We Got Your Back

Photography by Caroline Knopf

By Caroline Fossi

You may have heard that “sitting is the new smoking.” Health experts agree that remaining too long in one position – whether seated or standing – can wreak havoc on our well-being. Poor posture causes additional problems.

“We’re hunters and gatherers by nature,” says Dr. Evaline Delson of Delson Chiropractic in West Ashley. “We’re supposed to be moving. … We weren’t made to sit behind a desk all day.”

In fact, Americans sit an average of 10 to 13 hours a day. That might sound far-fetched, but whether you’re sitting at your computer, driving to and from work, or lounging on the sofa watching TV, it quickly adds up.

Among the health troubles caused by extended periods of sitting are neck and shoulder pain, an increased risk for heart disease, weight gain, cancer and even depression. Research shows that people who sit for more than eight hours a day with no physical activity have a risk of dying that’s similar to the risk faced by those who are obese or who smoke, according to the Mayo Clinic.

But desk jockeys, take heart: You can counter the effects of too much sitting with 60 to 75 minutes a day of moderately intense physical activity. That doesn’t mean you have to join a gym or run for miles. Any sort of movement helps – from walking around the block to vacuuming the living room.

The ideal activity regimen differs for each person, given your workplace environment, health concerns and other factors.

If you sit or stand for long periods, make a conscious effort to move or change position at regular intervals. Set a timer on your watch or phone to remind yourself to stretch or move – ideally every 30 minutes, but at least every hour, Evaline says.

Roll your shoulders back, open and close your arms around your body, get up and go to the bathroom, take a brisk walk at lunchtime – whatever you can realistically do to incorporate movement into your day.

The way you sit and stand impacts your body, too.

With prolonged sitting, our natural posture can become slumped and curved, says Michelle Hard, a physical therapist with Roper St. Francis Healthcare. It’s this “C”-shaped curve in our backs that gets us into trouble, she says.

Over time, certain muscles in our neck, shoulders, hips and back become shortened because of poor body alignment.

Slouching posture also restricts lung capacity, blood flow and digestion, says Dr. Sabino D’Agostino, a board-certified neurosurgeon and minimally invasive spine specialist affiliated with Trident Health System, among other hospitals.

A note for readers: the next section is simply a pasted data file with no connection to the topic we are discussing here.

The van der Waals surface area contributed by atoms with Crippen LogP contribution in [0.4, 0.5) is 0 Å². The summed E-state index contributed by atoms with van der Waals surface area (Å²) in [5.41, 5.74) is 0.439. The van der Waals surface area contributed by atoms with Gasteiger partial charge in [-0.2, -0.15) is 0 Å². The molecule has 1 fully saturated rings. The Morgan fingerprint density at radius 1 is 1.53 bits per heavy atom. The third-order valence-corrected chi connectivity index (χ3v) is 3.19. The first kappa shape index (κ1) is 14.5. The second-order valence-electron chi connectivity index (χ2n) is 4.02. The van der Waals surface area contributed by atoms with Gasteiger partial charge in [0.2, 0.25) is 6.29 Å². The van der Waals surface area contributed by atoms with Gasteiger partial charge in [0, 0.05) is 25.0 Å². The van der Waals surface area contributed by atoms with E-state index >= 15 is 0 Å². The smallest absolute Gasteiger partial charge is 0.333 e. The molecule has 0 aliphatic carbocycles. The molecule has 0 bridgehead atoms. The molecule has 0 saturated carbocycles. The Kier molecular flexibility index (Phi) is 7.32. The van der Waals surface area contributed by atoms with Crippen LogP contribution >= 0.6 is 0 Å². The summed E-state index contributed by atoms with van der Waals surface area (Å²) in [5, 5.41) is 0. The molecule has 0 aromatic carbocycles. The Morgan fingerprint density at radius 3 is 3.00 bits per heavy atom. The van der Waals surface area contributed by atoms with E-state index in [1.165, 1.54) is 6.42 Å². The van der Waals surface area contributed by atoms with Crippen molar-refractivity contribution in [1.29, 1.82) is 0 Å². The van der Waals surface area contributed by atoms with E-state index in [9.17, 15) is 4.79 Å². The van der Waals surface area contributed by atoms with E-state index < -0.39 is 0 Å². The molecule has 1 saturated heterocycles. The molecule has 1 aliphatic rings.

“Being hunched over compresses all those structures,” he explains.

While your mom might have nagged you to “sit up straight,” that’s not technically correct when it comes to good posture. Instead, sit with the pelvis tilted slightly forward to allow the spine’s natural inward curve to be present, says Michelle, the physical therapist.

To support your spine while sitting in a chair, use the back rest or other lumbar support, such as a small pillow or towel roll behind your lower back. Try to keep your feet flat on the floor or on a foot rest. If your job requires prolonged computer work, consider a sit-stand desk that allows for position changes.

When standing, hold your chest up and shoulders back, and don’t lock your knees.

If you experience back discomfort, try taking it easy for a week and treat pain with anti-inflammatory medications like ibuprofen, says Sabino, who practices with Neurosurgery and Orthopaedic Specialists in Ladson.

See a doctor if the pain doesn’t subside after a week.

Warning signs of a more serious back injury include numbness or tingling or unusual weakness in any part of your body. In that case, seek medical attention immediately.

Once you damage one part of your spine, it can change the dynamics of the whole vertebral column, Sabino notes. “It doesn’t really take much to throw off the whole balance.”

Prevention is key for back health, he adds. Practice proper sitting, standing and lifting techniques (lift with your legs, not your back), and make low-impact exercise a regular part of your day.

Stand Tall

These core strength and flexibility exercises can help improve posture and alignment:

  • Planks
  • Squats
  • Lunges
  • Yoga poses such as Child’s Pose
  • Hamstring and hip flexor stretching
  • Standing extension
  • Cervical extension
  • Thoracic (mid-back) rotation

Note: Not everyone responds to the same exercises. Stretches should be held for 15 to 20 seconds without bouncing. Whenever you first feel a stretch you should stop and hold; it’s important not to overstretch. Physical activity should never be painful. Performing exercises incorrectly can be ineffective and sometimes harmful.

Sources: Dr. Evaline Delson and Michelle Hard

How Alignment Pays Off

Keeping your body in proper alignment when sitting, standing or lifting puts the least amount of stress on your spine and its supporting ligaments and muscles. Here are some more ways proper posture pays off:

  • Improved balance
  • Increased performance in sports and activities
  • Decreased wear on joint surfaces
  • Decreased fatigue, as muscles are used more efficiently
  • Reduced risk of back injury
  • Improved appearance and self-confidence

Source: Michelle Hard